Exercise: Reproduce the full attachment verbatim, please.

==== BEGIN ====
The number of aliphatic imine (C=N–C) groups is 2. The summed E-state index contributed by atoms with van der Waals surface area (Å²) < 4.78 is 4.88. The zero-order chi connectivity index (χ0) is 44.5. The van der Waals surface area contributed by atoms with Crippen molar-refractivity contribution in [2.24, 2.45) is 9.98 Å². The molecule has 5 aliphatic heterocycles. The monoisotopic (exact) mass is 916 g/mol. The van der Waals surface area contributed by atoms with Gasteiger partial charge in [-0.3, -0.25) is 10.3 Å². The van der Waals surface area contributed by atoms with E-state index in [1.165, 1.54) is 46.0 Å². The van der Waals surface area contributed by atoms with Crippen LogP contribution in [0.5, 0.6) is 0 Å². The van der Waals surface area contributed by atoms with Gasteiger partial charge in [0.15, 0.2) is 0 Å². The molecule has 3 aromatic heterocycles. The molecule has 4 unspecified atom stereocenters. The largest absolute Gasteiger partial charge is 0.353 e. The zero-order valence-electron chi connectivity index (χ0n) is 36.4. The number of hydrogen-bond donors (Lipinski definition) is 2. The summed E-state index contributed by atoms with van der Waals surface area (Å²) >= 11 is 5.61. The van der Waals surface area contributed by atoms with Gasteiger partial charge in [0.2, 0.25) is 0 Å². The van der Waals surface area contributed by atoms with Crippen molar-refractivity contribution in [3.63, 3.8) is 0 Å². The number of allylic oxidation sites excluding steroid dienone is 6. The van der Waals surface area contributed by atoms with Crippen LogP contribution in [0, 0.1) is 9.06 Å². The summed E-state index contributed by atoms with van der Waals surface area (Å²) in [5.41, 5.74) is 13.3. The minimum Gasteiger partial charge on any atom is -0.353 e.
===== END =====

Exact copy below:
The number of aliphatic imine (C=N–C) groups is 2. The summed E-state index contributed by atoms with van der Waals surface area (Å²) < 4.78 is 4.88. The zero-order chi connectivity index (χ0) is 44.5. The van der Waals surface area contributed by atoms with Crippen molar-refractivity contribution in [2.24, 2.45) is 9.98 Å². The molecule has 5 aliphatic heterocycles. The monoisotopic (exact) mass is 916 g/mol. The van der Waals surface area contributed by atoms with Gasteiger partial charge in [-0.3, -0.25) is 10.3 Å². The van der Waals surface area contributed by atoms with E-state index in [1.165, 1.54) is 46.0 Å². The van der Waals surface area contributed by atoms with Crippen LogP contribution in [0.5, 0.6) is 0 Å². The van der Waals surface area contributed by atoms with Gasteiger partial charge in [0.15, 0.2) is 0 Å². The molecule has 3 aromatic heterocycles. The molecule has 4 unspecified atom stereocenters. The largest absolute Gasteiger partial charge is 0.353 e. The zero-order valence-electron chi connectivity index (χ0n) is 36.4. The number of hydrogen-bond donors (Lipinski definition) is 2. The summed E-state index contributed by atoms with van der Waals surface area (Å²) >= 11 is 5.61. The van der Waals surface area contributed by atoms with Gasteiger partial charge in [0.2, 0.25) is 0 Å². The van der Waals surface area contributed by atoms with Crippen molar-refractivity contribution in [3.63, 3.8) is 0 Å². The number of allylic oxidation sites excluding steroid dienone is 6. The van der Waals surface area contributed by atoms with Crippen LogP contribution in [0, 0.1) is 9.06 Å². The summed E-state index contributed by atoms with van der Waals surface area (Å²) in [5.41, 5.74) is 13.3. The minimum Gasteiger partial charge on any atom is -0.353 e.